In February 2012, a 17-year-old African-American male named Trayvon Benjamin Martin was shot and killed by George Zimmerman, who was later acquitted on murder charges. Immediately after a shot heard around the world was publicized, Alicia Garza, an organizer and special projects director for the National Domestic Workers Alliance, expressed her deep anguish by posting her own reflective truth: “Black Lives Matter,” beginning the movement that would shift the civil rights dynamic.
Opal Tometti, the national organizer for Black Alliance for Just Immigration (BAJI), got involved with Black Lives Matter when she saw the need for the #BlackLivesMatter movement to become an online platform to connect our black groups and communities to a primary goal. That goal is to establish a really broad perspective of who is Black America currently and also ensure the immigrant communities like Afro-Latinos, Caribbeans and Africans could also voice their own concerns as well.
In 2012, Cullors became interested in a civil-rights lawsuit filed alleging that gangs of deputies in the L.A. Sheriff's Department had been systematically beating and abusing inmates. Before long, Cullors and likeminded members who began organizing protests against these alleged issues in the system and they called themselves Dignity and Power Now (DPN). In 2013 Cullors joined forces with Alicia Garza and Opal Tometi to co-found Black Lives Matter (BLM), an online platform in response to the acquittal of George Zimmerman that is designed to highlight that black people deserve dignity and not to be dehumanized.
The #BlackLivesMatter hashtag moved quickly from social media to the streets, and the movement began a prompting a new wave of civil rights protests across the nation, as the killings of Trayvon Martin, Oscar Grant, Michael Brown, Sandra Bland and Eric Garner began to overwhelm the community.
They're fighting to bring awareness to: black poverty and genocide from state violence; the 2.8 million Black people locked in the country's state prisons; black women taking on the heavy burden that there is a systematic, relentless assault on our children and our families; black queer and trans people bear separating themselves from a hetero-patriarchal society that dehumanizes and and simultaneously fetishizes and profits off of them; and the 500,000 black people in the United States that are undocumented immigrants and pushed into the shadows of this nation; black girls are used as negotiating pawns during times of conflict and war; and black folks living with disabilities and different abilities have to deal with state sponsored experimentation in attempt to keep them boxed into states of normality defined by white supremacy.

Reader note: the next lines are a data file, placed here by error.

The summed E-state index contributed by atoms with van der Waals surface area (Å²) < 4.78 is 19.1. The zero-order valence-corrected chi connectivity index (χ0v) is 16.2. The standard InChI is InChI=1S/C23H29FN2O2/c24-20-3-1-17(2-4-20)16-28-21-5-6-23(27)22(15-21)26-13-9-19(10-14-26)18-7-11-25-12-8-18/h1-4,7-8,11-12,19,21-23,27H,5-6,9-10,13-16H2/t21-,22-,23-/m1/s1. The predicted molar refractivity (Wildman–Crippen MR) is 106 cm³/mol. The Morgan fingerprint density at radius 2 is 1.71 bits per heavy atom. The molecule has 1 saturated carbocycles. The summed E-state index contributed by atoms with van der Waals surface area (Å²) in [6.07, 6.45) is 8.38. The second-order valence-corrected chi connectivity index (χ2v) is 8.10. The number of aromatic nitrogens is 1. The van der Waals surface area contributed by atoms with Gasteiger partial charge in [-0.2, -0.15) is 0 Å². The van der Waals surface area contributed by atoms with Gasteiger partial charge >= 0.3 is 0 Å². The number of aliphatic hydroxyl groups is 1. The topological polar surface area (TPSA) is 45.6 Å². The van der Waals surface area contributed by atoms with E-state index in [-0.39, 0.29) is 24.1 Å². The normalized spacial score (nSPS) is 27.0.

When the world’s attention turned to Ferguson, Missouri, you could easily see #BlackLivesMatter protesters becoming angry and frustrated at the unfairness in today's justice system and took to the streets to show police and America that they would not stand down.
From scheduled marches, to assembled sit-ins and to heated rallies across the country, protesters and communities have pushed the #BlackLivesMatter movement to great lengths. The slogan has become more than something to shout or print on posters and quote on T-shirts. It has received so much acclaim that it's made its way to be featured on an episode of Law & Order: SVU.
The ladies have sat down many times and discussed what the world needs to look like and what changes need to be made in order for black lives to actually matter. How can communities be safer, how do we deal with the injustice, how do we solve community issues? The movement wants to be clear that the state of violence is bigger than police terrorism, because there is so much more to what state violence looks like or feels like in our communities.
The people have spoken! Via twitter, via Facebook and other social media outlets, it's been a viral sensation, movement and proclamation that "black lives matter." This movement has impacted people across the world and shows that there is a way to rebuild civil rights, restructure our justice systems and reestablish the principles and policies that govern our nations to respect everyone in it.
These three ladies are well-equipped and ready to push our nation and our world in the right direction, and we honor and salute them for helping our community receive the rights and diginity it deserves by awarded them with the Community Change Agent Award.